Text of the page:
There is probably nothing those who have spent eight years as lickspittles and catch-farts for Obama won’t do to convince themselves that they were part of something special rather than being part of a plague that has infested the United States and left it weaker, poorer, and less respected than it was when Obama took office. Case in point, this from Obama speechwriter Jon Favreau:
He could've at least thanked Obama for the opening line https://t.co/meP627U6pv
— Jon Favreau (@jonfavs) February 2, 2016
What, you might ask, is he talking about. He’s claiming that Rubio plagiarized the speech Obama gave after winning Iowa in 2008.
This is Rubio’s Iowa speech:
“So this is the moment they said would never happen. For months, for months they told us we had no chance. For months they told us because we offer too much optimism in a time of anger, we had no chance. For months they told us because we didn’t have the right endorsements or the right political connections, we had no chance. They told me that we have no chance because my hair wasn’t gray enough and my boots were too high.”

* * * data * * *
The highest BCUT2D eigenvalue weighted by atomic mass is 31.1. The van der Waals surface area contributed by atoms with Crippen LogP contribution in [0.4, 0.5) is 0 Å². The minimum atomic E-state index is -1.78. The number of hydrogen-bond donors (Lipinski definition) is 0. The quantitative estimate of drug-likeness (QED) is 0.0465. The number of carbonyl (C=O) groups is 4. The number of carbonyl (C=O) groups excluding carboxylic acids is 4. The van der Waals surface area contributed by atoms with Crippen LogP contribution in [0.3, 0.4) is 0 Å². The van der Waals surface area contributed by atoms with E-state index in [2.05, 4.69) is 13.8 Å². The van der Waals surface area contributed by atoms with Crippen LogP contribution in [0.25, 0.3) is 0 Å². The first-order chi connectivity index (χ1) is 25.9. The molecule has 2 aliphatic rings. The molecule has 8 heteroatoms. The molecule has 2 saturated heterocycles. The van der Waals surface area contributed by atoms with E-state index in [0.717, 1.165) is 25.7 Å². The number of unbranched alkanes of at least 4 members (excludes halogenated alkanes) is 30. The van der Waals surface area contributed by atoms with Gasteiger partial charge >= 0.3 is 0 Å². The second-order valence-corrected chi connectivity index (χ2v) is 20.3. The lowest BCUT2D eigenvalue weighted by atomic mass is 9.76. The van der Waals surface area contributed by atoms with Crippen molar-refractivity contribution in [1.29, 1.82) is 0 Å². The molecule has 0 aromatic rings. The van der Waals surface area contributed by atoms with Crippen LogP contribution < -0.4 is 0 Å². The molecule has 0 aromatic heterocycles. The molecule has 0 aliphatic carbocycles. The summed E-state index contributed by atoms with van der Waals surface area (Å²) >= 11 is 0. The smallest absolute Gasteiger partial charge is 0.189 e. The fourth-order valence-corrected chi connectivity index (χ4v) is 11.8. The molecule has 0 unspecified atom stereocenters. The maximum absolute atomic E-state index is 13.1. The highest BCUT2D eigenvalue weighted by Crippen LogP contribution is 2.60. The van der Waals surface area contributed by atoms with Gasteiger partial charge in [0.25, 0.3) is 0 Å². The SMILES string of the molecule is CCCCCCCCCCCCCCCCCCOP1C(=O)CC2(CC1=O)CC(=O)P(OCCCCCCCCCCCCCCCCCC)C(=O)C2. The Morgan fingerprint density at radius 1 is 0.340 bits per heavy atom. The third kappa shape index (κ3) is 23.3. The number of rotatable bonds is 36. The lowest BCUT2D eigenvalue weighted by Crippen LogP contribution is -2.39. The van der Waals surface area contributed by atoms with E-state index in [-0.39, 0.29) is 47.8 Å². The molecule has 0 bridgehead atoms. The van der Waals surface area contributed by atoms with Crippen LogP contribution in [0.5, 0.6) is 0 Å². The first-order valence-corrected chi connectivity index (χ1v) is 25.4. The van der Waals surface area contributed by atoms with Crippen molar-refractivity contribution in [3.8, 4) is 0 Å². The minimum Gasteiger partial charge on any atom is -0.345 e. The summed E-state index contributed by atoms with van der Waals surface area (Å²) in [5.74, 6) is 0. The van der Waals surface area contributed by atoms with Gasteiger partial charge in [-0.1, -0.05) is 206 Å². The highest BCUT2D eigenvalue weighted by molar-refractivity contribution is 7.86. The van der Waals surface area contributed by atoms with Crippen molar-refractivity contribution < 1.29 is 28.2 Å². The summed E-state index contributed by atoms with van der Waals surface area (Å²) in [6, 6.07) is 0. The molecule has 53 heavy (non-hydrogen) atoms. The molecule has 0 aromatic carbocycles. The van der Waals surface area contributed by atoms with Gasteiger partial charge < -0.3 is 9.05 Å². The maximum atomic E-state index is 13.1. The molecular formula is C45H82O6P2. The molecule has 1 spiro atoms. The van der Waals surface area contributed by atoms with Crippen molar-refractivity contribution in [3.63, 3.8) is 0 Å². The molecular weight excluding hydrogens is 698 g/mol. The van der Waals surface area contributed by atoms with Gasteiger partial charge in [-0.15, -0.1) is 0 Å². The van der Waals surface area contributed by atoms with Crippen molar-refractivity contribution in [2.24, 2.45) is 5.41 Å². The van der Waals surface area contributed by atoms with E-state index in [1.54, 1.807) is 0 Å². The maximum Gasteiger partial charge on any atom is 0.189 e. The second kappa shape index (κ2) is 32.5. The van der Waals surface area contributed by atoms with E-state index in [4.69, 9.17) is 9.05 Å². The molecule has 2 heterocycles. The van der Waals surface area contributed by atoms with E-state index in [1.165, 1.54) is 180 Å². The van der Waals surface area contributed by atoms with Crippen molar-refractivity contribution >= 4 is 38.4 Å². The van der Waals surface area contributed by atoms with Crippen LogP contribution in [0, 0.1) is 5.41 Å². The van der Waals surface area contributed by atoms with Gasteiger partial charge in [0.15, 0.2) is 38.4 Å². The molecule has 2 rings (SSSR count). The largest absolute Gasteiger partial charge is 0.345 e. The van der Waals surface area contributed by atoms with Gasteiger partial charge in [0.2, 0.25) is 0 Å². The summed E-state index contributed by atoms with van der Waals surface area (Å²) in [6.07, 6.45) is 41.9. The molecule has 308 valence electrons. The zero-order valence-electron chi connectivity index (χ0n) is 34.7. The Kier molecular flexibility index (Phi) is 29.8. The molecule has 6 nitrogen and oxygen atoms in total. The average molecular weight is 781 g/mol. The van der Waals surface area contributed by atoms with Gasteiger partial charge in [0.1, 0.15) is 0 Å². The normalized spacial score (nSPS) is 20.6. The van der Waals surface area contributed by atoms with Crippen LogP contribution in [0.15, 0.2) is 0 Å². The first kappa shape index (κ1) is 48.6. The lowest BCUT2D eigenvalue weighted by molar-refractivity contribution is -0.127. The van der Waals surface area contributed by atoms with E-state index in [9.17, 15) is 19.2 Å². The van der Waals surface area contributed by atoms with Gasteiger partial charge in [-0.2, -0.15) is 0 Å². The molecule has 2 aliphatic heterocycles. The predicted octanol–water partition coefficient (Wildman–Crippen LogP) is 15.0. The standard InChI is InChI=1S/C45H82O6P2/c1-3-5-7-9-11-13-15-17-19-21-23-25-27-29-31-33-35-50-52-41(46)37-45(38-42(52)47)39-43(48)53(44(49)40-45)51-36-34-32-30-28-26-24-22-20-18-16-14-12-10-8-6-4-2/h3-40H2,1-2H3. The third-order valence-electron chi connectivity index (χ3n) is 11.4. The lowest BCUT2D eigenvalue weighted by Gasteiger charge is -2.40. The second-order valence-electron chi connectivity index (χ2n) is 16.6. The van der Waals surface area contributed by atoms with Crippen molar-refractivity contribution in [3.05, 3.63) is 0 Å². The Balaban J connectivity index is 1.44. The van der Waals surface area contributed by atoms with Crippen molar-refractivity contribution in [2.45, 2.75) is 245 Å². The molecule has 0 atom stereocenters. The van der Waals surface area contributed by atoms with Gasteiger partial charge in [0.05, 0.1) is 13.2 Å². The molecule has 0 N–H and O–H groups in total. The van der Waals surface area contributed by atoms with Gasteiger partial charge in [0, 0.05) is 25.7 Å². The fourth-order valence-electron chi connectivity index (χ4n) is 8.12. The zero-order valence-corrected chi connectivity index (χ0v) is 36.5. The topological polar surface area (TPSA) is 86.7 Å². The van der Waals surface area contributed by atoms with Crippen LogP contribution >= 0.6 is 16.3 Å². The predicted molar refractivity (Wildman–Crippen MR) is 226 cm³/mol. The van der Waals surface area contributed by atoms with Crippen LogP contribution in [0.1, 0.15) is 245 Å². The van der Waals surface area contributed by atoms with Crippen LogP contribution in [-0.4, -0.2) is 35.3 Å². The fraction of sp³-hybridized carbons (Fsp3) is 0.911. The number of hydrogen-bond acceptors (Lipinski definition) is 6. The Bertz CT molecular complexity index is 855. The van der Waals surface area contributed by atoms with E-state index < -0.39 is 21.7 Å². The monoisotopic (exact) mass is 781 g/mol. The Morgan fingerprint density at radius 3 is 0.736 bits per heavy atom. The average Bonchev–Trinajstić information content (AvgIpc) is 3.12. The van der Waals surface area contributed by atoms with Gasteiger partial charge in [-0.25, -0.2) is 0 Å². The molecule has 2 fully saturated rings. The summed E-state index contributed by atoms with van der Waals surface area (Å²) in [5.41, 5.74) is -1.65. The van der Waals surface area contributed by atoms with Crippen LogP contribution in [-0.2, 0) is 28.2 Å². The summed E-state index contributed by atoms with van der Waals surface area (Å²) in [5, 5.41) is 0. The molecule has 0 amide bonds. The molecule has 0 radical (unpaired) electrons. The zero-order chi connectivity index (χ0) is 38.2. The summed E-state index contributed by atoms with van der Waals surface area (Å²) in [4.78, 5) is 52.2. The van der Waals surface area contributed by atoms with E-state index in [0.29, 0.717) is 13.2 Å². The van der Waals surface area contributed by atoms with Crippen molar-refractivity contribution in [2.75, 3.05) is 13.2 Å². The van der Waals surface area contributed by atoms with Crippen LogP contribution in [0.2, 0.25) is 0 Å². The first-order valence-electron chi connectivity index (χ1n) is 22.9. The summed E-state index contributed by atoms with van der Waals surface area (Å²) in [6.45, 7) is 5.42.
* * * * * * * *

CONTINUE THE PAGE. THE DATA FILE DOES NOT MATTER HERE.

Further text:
This is Obama’s Iowa speech:
“They said this day would never come. They said our sights were set too high. They said this country was too divided, too disillusioned to ever come together around a common purpose. But on this January night, at this defining moment in history, you have done what the cynics said we couldn’t do.”
By this standard, Favreau is actually saying that if you use English you are plagiarizing Obama. As Ace (of Ace of Spades HQ) observed:
yes it's a richly original line. No human being has ever said "They said it couldn't be done" before. @jonfavs
— The Scandalous DJT (@AceofSpadesHQ) February 2, 2016
Favreau is just nucking futs. Obama’s statement was a banal regurgitation of every victory speech ever written. So was Rubio’s… though at least he got in a dig at a ridiculous Right To Rise attack ad.